Meanwhile, in Chongqing, seven rivers and one reservoir have dried up and the 476 tube wells generated insufficient water as of 8 am on Friday, which led to 276,000 people and 82,400 farm animals suffering from shortages of drinking water. 

Besides, the scenic spot Dongting Lake in Hunan entered the dry season four months earlier than usual and the great waterfalls at the Chishui Danxia tourist attraction in Zunyi city, Guizhou have also suffered from drought. 

The recent massive drought in the flood season in southern China is historically rare, Ma Jun, director of the Beijing-based Institute of Public and Environmental Affairs, told the Global Times on Monday, noting that the main cause was unusual weather.

"In June and July, the entire Yangtze River basin was controlled by a subtropical high pressure system due to La Niña events. The characteristic of this pressure system is that it makes the air very dry and creates sinking air currents, leaving the region in a state of prolonged sunny heat and little rain," Ma said. "During what would have been the rainy season but with little to no rainfall, the entire region is in a state of drought."

While no major cities are reporting water use difficulties, there have been some small towns and villages where water supplies have been affected. Ma noted that in addition to water supply, there is an impact on the security of electricity supply, which is something that requires additional attention, due to rising demand for electricity and declining hydropower generation capacity.

While some rivers in southern China have seen water levels drop, the world's largest inter-basin water transfer project - the South-to-North water diversion - is not expected to be affected, Ma said.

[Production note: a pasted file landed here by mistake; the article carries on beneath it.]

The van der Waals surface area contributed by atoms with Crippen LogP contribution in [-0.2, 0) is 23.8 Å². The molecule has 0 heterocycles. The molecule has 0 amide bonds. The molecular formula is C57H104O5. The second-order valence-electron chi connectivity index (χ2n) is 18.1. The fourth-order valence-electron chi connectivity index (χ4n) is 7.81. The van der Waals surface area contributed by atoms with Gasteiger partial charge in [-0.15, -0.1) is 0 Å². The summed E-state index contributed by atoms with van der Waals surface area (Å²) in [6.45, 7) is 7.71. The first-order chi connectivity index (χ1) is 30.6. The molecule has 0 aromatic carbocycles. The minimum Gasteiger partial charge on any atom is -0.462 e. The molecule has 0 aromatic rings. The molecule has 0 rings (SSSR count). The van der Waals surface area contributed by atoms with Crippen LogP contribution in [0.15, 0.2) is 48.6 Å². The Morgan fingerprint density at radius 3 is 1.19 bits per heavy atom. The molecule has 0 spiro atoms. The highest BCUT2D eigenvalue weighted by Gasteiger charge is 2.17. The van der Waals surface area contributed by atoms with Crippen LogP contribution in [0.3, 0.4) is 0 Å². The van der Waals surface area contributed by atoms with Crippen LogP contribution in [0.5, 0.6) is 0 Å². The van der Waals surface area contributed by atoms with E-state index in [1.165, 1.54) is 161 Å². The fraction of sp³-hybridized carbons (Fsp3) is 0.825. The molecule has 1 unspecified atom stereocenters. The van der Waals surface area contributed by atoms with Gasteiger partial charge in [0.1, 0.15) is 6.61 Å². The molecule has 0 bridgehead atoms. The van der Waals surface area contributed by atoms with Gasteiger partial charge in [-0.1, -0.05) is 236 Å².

"The water being withdrawn in the South-to-North water diversion is mainly from the mainstreams of the major rivers. At the moment, no river mainstreams have reported significant water shortages," he said. "For example, the water that Beijing gets through the project comes mainly from the Hanjiang River. And the water level of the Hanjiang River's mainstream is still at a safe level."

In addition, northern cities are currently at a stage where there is no shortage of water, as there has been significantly more precipitation in the north this summer than in previous years. For example, the water level in the Miyun Reservoir, the largest reservoir in Beijing, has reached a high level, Ma said. 

China's South-to-North Water Diversion Project, the largest of its kind ever undertaken, involves drawing water from southern rivers and supplying it to the dry north. The east and middle route of the project has transferred over 50 billion cubic meters of water from major rivers in the south to the drought-prone north since entering operation about seven years ago, cited sources from the Ministry of Water Resources as saying in May.

Some 140 million people have been benefited and economic development pattern of more than 40 large and medium-sized cities were optimized thanks to the project, the company in charge of the project revealed last December.

However, Ma also warned that while this year's drought in southern China is historically a rare event, caused mainly by weather extremes, there is a risk that such conditions will become more frequent. 

"The general consensus among climatologists is that extreme heat will become more frequent in the future," he said. "China's Yangtze River basin, which is already at the latitude of the planet's arid regions, is relatively wet because of monsoonal influences. If the monsoon or ocean currents continue to change, this region could be affected even more."